JULY 22, 2009
Officials in a Nebraska city continue blocking a public vote on a measure to curb illegal immigration even though a judge has ruled that the election must be allowed.
The proposed law seeks to punish employers who hire illegal immigrants and landlords who rent property to them in Fremont, a municipality west of Omaha with about 25,000 residents. The city bills itself as a progressive agribusiness community that provides a small town atmosphere and affordable living with big city amenities.
Its appeal has also attracted a lot of illegal aliens and residents want to nip the problem before it becomes a crisis. About a year ago Fremont’s City Council rejected the illegal immigration measure and three Fremont residents petitioned for a special election to vote on the ordinance, gathering more than the required signatures to put it on a ballot.
When city officials refused to conduct an election, the case went to court and in late April a Dodge County District Court Judge ruled that the public vote can go forward. The city has appealed to the Nebraska Supreme Court, claiming that the proposed immigration law is unenforceable because it’s unconstitutional and preempts federal immigration law.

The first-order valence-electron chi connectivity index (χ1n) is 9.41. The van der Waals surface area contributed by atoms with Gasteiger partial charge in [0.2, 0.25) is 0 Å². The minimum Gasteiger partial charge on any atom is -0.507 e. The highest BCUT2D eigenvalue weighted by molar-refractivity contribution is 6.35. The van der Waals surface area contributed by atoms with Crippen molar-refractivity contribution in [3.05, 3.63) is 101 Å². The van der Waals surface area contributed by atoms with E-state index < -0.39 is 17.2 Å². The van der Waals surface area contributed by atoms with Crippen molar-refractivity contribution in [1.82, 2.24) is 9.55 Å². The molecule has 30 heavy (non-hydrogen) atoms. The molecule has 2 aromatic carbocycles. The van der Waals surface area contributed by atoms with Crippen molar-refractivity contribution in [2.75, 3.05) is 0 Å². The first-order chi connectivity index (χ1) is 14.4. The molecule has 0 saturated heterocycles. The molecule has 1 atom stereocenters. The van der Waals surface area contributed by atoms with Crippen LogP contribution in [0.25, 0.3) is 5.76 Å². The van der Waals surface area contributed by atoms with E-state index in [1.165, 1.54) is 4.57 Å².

In court papers, Fremont’s City Attorney says that the measure doesn’t provide sufficient safeguards to protect constitutional property rights and would violate the 1968 Fair Housing Act which makes it illegal to refuse to sell or rent housing to anyone based on race, color, national origin, religion, sex or handicap.
Other municipalities across the nation have spent substantial amounts of taxpayer dollars to legally defend similar ordinances and several have been struck down in court after racking up hefty legal bills. Among them is Hazleton Pennsylvania and Farmers Branch Texas.
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